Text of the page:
Cablegram UN877 NEW YORK, 2 December 1946, 11.50 p.m.
Trusteeship, sub-committee one.
1. I am sending this cable so that there may be no doubt that the
implications of the situation as it presents itself to us here are
clear to you. I trust that the detailed reports sent by the
Delegation have assisted you to keep in touch with present
2. The rapid development of sub-committee work this week has not
falsified the forecast in my telegram Assembly 246  but on the
contrary has rendered our position more acute. Failure to obtain
approval in subcommittee and in full Committee for the present
Australian text, unless definite concessions such as those
suggested in telegram Assembly 296 of 30th November  can be
made immediately, is highly probable. Work of sub-committee has
proceeded fast, all articles of New Guinea text have been
examined, and few really controversial points remain on African
texts. We shall shortly be confronted in isolation with proposals
for additional Articles from United States and Iraq as well as
USSR, India and China.
3. We think a declaration of policy even by the Government could
no longer be resorted to with confidence. A Delegation statement
alone would be less effective. Unless something concrete is
written into the agreement to meet the requests for additional
undertakings in administrative matters, my present strong feeling
is that even with United States support in full Assembly we shall
fail to get necessary two-thirds majority for approval. In that
event the Trusteeship Council may be set up without Australia.
4. The sub-committee's opinion on our agreement will carry great
weight with full Committee, Assembly and the public, I must advise
that feeling in the sub-committee is not now favourable. Whereas
our interventions were welcomed less than a week ago for the great
help they afforded in the sub-committee's task of clarification,
we are now heard with much less patience. Our necessary firmness
has come to be looked on as obstinacy, especially where matters
regarded by other Delegations as questions of mere drafting are
concerned. This has been especially noticeable yesterday and to-
day when we had to decline proposals supported as being only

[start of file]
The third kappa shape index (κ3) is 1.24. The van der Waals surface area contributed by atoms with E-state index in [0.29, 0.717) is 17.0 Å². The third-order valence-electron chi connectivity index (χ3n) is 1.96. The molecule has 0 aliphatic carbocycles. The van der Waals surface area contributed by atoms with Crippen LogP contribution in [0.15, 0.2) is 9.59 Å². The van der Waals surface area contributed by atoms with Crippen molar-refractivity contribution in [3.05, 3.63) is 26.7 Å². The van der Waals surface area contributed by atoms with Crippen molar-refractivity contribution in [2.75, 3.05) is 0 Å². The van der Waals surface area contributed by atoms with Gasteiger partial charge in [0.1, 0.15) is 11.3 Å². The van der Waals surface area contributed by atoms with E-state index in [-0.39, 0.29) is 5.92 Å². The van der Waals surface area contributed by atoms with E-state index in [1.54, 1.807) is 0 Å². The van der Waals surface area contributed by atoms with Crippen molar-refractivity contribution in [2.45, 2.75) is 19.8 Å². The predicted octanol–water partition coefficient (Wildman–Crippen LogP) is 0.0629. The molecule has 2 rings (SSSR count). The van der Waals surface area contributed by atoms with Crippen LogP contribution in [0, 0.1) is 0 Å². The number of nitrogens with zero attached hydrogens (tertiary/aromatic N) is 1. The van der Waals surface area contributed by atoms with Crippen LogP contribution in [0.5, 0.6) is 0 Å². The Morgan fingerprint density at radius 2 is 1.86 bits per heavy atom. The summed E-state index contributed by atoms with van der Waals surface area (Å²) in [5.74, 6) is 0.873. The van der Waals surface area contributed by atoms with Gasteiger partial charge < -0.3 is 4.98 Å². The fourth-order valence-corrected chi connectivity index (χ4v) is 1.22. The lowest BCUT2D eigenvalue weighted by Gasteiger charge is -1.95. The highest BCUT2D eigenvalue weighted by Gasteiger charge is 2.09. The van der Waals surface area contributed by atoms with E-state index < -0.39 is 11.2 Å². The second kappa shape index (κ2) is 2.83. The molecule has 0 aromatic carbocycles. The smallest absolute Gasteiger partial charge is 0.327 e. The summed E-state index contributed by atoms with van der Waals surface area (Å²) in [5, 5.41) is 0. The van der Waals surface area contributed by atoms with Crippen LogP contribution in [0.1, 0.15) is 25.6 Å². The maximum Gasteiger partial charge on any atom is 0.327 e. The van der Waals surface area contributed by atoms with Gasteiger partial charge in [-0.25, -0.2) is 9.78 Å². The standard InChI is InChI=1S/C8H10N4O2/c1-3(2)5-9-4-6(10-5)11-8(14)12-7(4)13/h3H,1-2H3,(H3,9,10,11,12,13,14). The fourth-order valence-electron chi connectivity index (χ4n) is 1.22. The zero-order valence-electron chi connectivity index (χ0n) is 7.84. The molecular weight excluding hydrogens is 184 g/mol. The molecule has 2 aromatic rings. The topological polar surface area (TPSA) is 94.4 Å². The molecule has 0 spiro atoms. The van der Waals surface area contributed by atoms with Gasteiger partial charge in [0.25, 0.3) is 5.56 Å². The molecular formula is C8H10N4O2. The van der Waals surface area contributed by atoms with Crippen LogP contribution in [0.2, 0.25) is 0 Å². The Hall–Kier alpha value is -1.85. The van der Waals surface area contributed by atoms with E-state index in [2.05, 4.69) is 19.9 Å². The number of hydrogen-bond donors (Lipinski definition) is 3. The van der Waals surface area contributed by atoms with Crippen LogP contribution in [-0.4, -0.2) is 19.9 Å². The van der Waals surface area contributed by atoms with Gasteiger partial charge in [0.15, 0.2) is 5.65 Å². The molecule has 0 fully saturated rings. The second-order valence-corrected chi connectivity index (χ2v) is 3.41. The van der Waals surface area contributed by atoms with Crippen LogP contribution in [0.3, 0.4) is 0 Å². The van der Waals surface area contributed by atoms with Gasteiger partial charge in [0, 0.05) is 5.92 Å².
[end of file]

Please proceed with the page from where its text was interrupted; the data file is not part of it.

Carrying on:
formal by United States.
5. On all matters of substance in the seven Articles of our text,
we have had strong support in the sub-committee, and no proposal
for substantial alteration has secured a majority, the position
will be different when we come (probably Tuesday night at latest)
to deal with the proposals for new Articles.
6. The absence from the text of our Agreement of any concrete
indication of the lines of administrative policy to which we are
prepared to subscribe has already led to some suspicion of our
motives in defending so tenaciously so brief a text, especially
when we do so even on points which others regard as purely formal.
The feeling is spreading that we are trying to get away with
7. We have met with hints from others of the view emphatically
stated to me yesterday by Dulles, that Australia is out of
character in bringing this Document to a world body organised on
democratic lines and then rejecting every suggestion for change,
and giving no inkling of an intention to respect [international]
 opinion to the extent of accepting suggestions regarded as in
no way harmful to our powers of administration and embodying
principles we have ourselves sponsored in the past.
8. We feel that in this field the reputation of Australia is at
stake and urge that instructions be sent to us to accept for
inclusion in our text at least the points suggested in our
Assembly 296. We regard reference to the Trusteeship Council as
9. In sub-committee Australia's administrative record has been
presented constantly both in substance and by way of illustration
of argument, and information for members of the sub-committee
desiring it has been prepared and made available despite very
intense pressure on the small group concerned due to the speeding
up of the sub-committee's programme.
10. In the absence of further instructions a statement will be
made in sub-committee along the lines of your UNY437 , but I
have little expectation that this would at this stage enable us to
secure sub-committee or committee approval of the text as it
stands. We fear that our friends would not understand our scruples
about putting into the text, at this stage, principles that we are
willing to place on record by way of declaration.